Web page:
For more information on home theater set-up, room layout and home theater seating, please refer to our Home Theater Design section.
2. Image Quality
This is different from 'picture resolution'. Resolution defines the level of detail while image quality is the result of the device ability to correctly render contrast, color & shades of gray, brightness and even image illumination.
Contrast: Contrast is the difference between the brightest and the darkest parts of the image. Though often confused with the gray-scale performance of a device, yet the two are completely different. Contrast helps an image 'pop-up' while gray-scaling helps bring out subtle detail. A minimum level of contrast is necessary for the eye to perceive a real impression of brightness ...BUT do not be impressed with big contrast ratio numbers!
In general, anything higher than a contrast ratio of 500:1 would not be perceived by the eye unless viewing takes place in a totally darkened room. Spend more and go for a video projector with a higher contrast ratio e.g. 2000:1, only if viewing takes place in a light controlled room. Detailed information of the subject of Contrast Ratio ratings can be found in our Contrast Ratio Guide.
Color & Gray-scale Performance: The more colors a projector or projection TV support, the better. A wide color palette helps define the depth of an image by adding a wider range of shades. The larger the number of shades (gray-scale performance), the wider is the supported color palette and the greater is the ability of the imaging device to render subtle detail in dark or bright areas of an image. This leads to more natural looking colors. Typically, projectors can display 16.8 million colors.
When choosing your system, always check how colors look in the brightest and darkest areas of the image. Also, check the degree of color stability from input to input. This may not be important with business presentations, but in the home theater, the capability of a front or rear projection system to render correct color reproduction on all inputs is essential.
Brightness: The required brightness level depends on the ambient light present; the higher the ambient light level, the brighter the image has to be to achieve a minimum contrast level.
Brightness is usually specified in either lumens or ANSI-lumens. ANSI-lumens is brightness measured according to the ANSI standard. It is not possible to compare a projector brightness expressed in non ANSI-lumens with another projector brightness rating, irrespective of whether the latter is in ANSI-lumens or not.
A 1000 ANSI-lumens projector is enough for use in dimly lit rooms room and medium size projections. However, there are other factors that have to be taken into account here. In particular, if you are after 3D viewing, look for a brighter video projector to compensate for the loss in brightness resulting from viewing through the 3D glasses; anything between 1800 and 2400 ANSI-lumens should generally suffice.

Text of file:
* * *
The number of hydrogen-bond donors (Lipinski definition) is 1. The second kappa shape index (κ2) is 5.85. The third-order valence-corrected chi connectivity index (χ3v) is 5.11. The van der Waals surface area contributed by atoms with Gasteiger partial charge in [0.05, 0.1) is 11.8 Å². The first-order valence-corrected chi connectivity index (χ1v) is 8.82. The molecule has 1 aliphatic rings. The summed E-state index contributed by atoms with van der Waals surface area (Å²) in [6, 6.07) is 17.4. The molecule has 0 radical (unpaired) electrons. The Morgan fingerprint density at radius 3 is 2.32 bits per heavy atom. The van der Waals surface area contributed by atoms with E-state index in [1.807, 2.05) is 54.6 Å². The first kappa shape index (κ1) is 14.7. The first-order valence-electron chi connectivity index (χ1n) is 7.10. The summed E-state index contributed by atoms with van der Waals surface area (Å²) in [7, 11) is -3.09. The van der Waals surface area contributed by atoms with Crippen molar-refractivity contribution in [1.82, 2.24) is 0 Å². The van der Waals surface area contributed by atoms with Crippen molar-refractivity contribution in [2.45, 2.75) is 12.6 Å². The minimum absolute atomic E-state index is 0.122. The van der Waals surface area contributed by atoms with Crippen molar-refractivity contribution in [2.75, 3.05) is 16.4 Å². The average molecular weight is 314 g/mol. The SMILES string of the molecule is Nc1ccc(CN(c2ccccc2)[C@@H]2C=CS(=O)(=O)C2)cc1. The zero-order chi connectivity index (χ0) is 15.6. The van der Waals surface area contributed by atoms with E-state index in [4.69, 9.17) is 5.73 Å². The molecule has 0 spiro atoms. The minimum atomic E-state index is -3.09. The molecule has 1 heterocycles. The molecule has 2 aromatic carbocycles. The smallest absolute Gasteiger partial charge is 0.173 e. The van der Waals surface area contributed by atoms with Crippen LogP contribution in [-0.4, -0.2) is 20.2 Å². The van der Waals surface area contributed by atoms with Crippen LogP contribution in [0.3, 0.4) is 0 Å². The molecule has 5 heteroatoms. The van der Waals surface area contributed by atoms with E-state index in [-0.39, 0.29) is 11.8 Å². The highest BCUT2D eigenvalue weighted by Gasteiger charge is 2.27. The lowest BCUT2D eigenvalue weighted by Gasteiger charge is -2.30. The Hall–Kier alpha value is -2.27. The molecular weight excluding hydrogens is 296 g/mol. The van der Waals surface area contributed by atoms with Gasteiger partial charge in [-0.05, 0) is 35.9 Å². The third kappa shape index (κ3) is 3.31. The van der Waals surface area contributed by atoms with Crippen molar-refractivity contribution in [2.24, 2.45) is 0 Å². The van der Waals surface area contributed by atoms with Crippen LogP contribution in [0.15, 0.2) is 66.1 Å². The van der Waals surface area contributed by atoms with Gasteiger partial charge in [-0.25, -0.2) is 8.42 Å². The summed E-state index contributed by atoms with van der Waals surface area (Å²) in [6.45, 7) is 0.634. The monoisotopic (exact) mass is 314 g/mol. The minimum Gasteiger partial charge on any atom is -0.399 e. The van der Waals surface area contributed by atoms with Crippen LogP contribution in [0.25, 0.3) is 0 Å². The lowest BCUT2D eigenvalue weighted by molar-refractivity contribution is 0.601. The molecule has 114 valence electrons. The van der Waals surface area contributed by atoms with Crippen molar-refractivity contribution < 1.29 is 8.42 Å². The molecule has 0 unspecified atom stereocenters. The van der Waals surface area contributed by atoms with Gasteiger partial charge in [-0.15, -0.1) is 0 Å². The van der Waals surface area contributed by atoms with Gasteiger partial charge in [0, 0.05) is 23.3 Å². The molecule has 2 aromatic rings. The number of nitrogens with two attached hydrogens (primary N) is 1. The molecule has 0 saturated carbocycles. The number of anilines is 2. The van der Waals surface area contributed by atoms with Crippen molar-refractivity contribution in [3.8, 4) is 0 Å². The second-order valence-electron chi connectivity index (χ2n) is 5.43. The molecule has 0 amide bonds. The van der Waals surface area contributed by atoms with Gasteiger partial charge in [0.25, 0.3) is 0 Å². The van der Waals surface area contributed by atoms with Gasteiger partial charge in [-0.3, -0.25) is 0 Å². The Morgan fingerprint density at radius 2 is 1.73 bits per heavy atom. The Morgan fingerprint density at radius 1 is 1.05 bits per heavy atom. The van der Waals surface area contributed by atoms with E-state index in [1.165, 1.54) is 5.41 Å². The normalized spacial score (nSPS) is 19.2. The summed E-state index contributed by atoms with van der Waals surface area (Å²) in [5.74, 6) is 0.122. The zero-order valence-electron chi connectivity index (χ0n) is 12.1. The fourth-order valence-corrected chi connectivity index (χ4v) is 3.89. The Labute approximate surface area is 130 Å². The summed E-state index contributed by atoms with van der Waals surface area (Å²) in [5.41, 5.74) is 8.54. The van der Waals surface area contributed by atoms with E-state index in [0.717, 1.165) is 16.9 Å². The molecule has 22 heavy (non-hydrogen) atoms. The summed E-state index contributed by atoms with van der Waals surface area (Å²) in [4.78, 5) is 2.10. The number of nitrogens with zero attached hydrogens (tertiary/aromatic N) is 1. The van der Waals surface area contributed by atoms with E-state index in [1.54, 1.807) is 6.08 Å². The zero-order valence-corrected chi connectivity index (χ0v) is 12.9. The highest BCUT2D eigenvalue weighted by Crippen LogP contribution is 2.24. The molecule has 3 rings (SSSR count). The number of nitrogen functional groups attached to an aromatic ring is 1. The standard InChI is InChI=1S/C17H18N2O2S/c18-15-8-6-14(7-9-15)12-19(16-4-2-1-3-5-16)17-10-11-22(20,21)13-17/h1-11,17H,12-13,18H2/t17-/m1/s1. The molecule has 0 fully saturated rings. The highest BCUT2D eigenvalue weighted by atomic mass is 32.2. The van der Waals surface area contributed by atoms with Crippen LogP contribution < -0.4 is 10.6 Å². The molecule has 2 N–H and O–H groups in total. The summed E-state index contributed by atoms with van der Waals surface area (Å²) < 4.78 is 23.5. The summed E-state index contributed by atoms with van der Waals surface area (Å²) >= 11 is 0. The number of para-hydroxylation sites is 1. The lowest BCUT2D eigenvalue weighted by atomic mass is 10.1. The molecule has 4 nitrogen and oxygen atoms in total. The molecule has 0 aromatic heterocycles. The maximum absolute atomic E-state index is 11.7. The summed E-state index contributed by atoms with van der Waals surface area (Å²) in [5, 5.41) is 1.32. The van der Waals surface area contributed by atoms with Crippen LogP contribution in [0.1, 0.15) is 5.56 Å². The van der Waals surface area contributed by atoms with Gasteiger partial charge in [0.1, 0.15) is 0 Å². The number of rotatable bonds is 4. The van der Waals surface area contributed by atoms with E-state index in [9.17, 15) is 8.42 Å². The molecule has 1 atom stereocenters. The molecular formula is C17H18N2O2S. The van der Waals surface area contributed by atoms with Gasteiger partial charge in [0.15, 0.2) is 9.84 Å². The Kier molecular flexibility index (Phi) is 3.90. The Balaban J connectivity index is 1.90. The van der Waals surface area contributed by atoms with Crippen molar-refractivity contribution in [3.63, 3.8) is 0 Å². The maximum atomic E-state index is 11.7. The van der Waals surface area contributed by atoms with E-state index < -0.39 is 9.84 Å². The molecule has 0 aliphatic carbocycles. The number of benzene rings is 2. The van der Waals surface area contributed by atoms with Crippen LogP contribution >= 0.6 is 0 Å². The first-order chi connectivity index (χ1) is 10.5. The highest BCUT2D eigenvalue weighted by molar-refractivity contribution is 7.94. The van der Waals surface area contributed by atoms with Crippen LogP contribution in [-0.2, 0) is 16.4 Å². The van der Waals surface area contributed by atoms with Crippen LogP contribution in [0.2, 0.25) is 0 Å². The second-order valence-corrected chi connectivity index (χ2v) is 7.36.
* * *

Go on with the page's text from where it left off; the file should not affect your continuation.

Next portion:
Equally important, the required projector brightness is also dependent on the selection of an appropriate projection screen surface. More information on this subject is available in the following 'Projection Screen' guide.
Illumination: Look for video projectors that are capable of generating even illumination all round the projected image; avoid projectors that produce bright centers and dark corners, or vice-versa. In case of rear projection TV systems, ensure that there wouldn't be a drastic darkening of the image when viewing at extreme angles.
3. Projector Resolution: SVGA, XGA or Widescreen
The sharpness and clarity of a projected picture is determined by the projector resolution i.e. by the number of picture lines in the case of CRT-type RPTVs and the number of picture elements or pixels in the case of LCD and DLP type projectors, the projection device uses to create the image.
All digital home theater projectors (LCD and DLP) are fixed-resolution devices. This means that irrespective of the resolution of the incoming video signal, these devices will either up or down convert the video signal to match the projector native or 'true' optical resolution. This is not the case with CRT type projectors; these adjust the display resolution in terms of number of picture lines according to the incoming video signal.
The most common digital projector resolutions are SVGA (800x600 pixels), XGA (1024x768 pixels), and WXGA (1280x720 pixels); the 'W' stands for widescreen. Higher resolutions are also available e.g. SXGA (1280 x 1024 pixels). In the case of dedicated home theater projectors, these generally come either in 1280 x 720 pixels for a 720p projector and 1920 x 1080 pixels for a 1080p video projector. The first number refers to the number of pixels from side to side while the second number refers to the number of pixels from top to bottom.